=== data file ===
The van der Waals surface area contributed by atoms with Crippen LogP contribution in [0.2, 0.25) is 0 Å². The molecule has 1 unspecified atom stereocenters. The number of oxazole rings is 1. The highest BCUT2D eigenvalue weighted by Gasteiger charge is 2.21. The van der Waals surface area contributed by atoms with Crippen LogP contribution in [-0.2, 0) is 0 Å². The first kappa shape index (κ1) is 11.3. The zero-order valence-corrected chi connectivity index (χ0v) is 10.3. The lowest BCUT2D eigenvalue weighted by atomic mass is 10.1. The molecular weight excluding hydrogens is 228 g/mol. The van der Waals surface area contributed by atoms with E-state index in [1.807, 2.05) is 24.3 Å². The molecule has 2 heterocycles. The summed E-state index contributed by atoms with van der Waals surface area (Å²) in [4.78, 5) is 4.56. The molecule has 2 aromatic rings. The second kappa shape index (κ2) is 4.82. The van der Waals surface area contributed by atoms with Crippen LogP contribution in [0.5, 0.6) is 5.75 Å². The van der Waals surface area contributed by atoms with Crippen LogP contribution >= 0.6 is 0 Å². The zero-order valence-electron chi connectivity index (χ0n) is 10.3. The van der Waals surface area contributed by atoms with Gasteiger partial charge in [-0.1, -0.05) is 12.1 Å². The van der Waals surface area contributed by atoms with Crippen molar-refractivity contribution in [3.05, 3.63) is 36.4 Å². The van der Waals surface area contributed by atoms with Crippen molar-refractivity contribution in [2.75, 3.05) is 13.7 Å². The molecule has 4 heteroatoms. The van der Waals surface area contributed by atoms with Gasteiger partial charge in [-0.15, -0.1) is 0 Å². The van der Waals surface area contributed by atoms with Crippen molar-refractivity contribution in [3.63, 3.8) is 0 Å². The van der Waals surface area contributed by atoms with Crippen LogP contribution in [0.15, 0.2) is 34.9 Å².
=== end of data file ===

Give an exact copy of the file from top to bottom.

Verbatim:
The van der Waals surface area contributed by atoms with Crippen LogP contribution in [0.2, 0.25) is 0 Å². The molecule has 1 unspecified atom stereocenters. The number of oxazole rings is 1. The highest BCUT2D eigenvalue weighted by Gasteiger charge is 2.21. The van der Waals surface area contributed by atoms with Crippen LogP contribution in [-0.2, 0) is 0 Å². The first kappa shape index (κ1) is 11.3. The zero-order valence-corrected chi connectivity index (χ0v) is 10.3. The lowest BCUT2D eigenvalue weighted by atomic mass is 10.1. The molecular weight excluding hydrogens is 228 g/mol. The van der Waals surface area contributed by atoms with E-state index in [1.807, 2.05) is 24.3 Å². The molecule has 2 heterocycles. The summed E-state index contributed by atoms with van der Waals surface area (Å²) in [4.78, 5) is 4.56. The molecule has 2 aromatic rings. The second kappa shape index (κ2) is 4.82. The van der Waals surface area contributed by atoms with Crippen LogP contribution in [0.5, 0.6) is 5.75 Å². The van der Waals surface area contributed by atoms with Crippen LogP contribution >= 0.6 is 0 Å². The zero-order valence-electron chi connectivity index (χ0n) is 10.3. The van der Waals surface area contributed by atoms with Gasteiger partial charge in [-0.1, -0.05) is 12.1 Å². The van der Waals surface area contributed by atoms with Crippen molar-refractivity contribution in [3.05, 3.63) is 36.4 Å². The van der Waals surface area contributed by atoms with Crippen molar-refractivity contribution in [2.75, 3.05) is 13.7 Å². The molecule has 4 heteroatoms. The van der Waals surface area contributed by atoms with Gasteiger partial charge in [-0.15, -0.1) is 0 Å². The van der Waals surface area contributed by atoms with Crippen molar-refractivity contribution in [3.63, 3.8) is 0 Å². The van der Waals surface area contributed by atoms with Crippen LogP contribution in [0.15, 0.2) is 34.9 Å².